Dear Rabbi Fried,
I know the day of Tisha B’Av is coming up soon, but I have never really succeeded in observing it properly because I have a lot of trouble trying to mourn over a temple I never saw or experienced and don’t feel its loss. Is there anything you can give me to hold on to which would add some meaning to someone like me?
You are referring to the upcoming fast day known as Tisha B’Av, meaning the ninth day of the Jewish month of Av. This year the fast will be observed from Saturday night, July 21, and Sunday, the 22nd, until nightfall.
This is the Hebrew date on which numerous calamities have befallen the Jewish people throughout our history, most notably the destruction of the two Temples in Jerusalem. Each of these destructions opened a period of harsh exile for the Jewish people. The first destruction kicked off the 70-year Babylonian exile; the second began the bitter Roman exile, which continues until today.
The difficulty you are experiencing is, unfortunately, even felt by most observant Jews who, although they may outwardly observe the laws and customs of the day, have much difficulty in truly feeling the sadness and mourning mandated by the spirit of the day. Although there are Jews who are on a very high caliber of piety and scholarship and can truly appreciate the tremendous loss of the Temple and all it stood for, and mourn deeply over its loss, it’s difficult for most of us.
The very laws themselves, when observed properly, actually help a lot in getting into the spirit of the day. Fasting all day (starting Saturday night), sitting on the floor or a low stool until midday, reading from the Book of Lamentations and other dirges, and refraining from joyous activities and music all contribute to the feeling of mourning. The three-week preparation period before the actual fast, especially the minor-mourning customs during that time, serves as an important preparation to set the mood of the day.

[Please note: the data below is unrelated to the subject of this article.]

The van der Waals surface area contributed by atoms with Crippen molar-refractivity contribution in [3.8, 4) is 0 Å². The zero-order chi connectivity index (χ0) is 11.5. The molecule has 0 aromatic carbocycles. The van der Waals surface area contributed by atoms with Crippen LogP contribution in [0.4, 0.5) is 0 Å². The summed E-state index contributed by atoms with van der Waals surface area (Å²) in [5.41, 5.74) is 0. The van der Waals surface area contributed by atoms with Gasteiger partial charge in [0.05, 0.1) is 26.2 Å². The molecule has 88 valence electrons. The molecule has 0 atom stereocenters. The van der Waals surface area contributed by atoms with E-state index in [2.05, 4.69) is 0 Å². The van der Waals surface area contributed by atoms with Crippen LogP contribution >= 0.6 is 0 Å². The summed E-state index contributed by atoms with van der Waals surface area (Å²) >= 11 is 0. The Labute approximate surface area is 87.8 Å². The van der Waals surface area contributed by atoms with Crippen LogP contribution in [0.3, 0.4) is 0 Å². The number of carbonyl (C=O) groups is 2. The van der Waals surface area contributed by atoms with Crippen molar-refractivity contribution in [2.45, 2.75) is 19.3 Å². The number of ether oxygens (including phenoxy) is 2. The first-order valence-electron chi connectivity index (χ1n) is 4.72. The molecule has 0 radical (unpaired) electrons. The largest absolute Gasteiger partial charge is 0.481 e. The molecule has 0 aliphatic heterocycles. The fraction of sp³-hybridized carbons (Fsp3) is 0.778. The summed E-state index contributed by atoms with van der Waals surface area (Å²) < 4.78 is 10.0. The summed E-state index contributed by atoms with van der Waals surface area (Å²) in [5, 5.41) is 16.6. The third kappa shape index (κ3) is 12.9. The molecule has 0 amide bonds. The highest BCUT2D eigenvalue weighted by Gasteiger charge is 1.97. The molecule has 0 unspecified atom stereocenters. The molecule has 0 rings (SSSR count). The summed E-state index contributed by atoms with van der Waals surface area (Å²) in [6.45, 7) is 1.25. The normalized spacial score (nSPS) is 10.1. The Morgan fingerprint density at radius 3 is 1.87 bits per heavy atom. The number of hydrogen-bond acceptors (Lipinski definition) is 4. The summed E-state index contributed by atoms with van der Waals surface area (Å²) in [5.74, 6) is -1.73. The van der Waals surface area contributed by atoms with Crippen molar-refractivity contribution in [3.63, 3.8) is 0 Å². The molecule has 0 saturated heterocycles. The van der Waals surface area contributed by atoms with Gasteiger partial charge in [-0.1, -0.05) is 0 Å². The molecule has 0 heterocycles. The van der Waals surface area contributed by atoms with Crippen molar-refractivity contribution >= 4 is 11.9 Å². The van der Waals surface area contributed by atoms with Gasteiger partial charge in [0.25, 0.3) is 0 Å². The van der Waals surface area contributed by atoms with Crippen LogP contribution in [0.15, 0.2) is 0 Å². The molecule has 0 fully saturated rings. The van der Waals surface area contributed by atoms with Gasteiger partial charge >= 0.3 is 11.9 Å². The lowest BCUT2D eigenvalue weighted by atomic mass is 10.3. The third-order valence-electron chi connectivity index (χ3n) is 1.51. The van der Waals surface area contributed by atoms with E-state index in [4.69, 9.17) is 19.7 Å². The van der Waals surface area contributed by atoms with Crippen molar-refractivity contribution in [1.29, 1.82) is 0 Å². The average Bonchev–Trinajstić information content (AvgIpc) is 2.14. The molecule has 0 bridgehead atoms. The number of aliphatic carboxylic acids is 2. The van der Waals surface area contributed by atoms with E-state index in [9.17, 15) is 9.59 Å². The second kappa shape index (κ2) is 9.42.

The most important thing I find for myself is the focus on the entirety of Diaspora history. It’s not only the Temple itself we mourn over, but all the tragedies that have befallen our people subsequent to and as a result of the Temple destruction and the pursuant Diaspora of our people. The inquisitions, pogroms, blood libels, anti-Semitism at many levels, the unspeakable Holocaust and lately suicide bombings and more, which are all part and parcel with the loss of our lofty state and closeness to God, which we had with the Temple in Jerusalem.
Many of the dirges recited on Tisha B’Av refer to calamities that transpired during these later periods of Jewish history. Most notably two heart-rending dirges were composed by two leading sages of the last generation, reflecting the horrors of the Holocaust.
I, personally, spend much of my time on Tisha B’Av reflecting on and reading about the events and suffering of the Holocaust. I find this brings the day home to the heart in a way we can relate to it.
I also think about, on that day, the terrible “spiritual holocaust” we are presently witnessing before our eyes in America. We’ve lost 2 million Jews from our census charts in the past 20 years. This reflects a loss of 100,000 Jews a year, around 300 a day, for the last 20-30 years. Although this holocaust is happening with beautiful homes and cars rather than concentration camps and crematoria, the net result in loss of Jews to the Jewish people is no less catastrophic.
The more we can expose our fellow Jews in America to the beauty of our heritage and the Torah, we can turn back the present Tisha B’Av. In that merit, may it become a day of rejoicing with our final redemption and return to our Homeland.
Dear Rabbi Fried,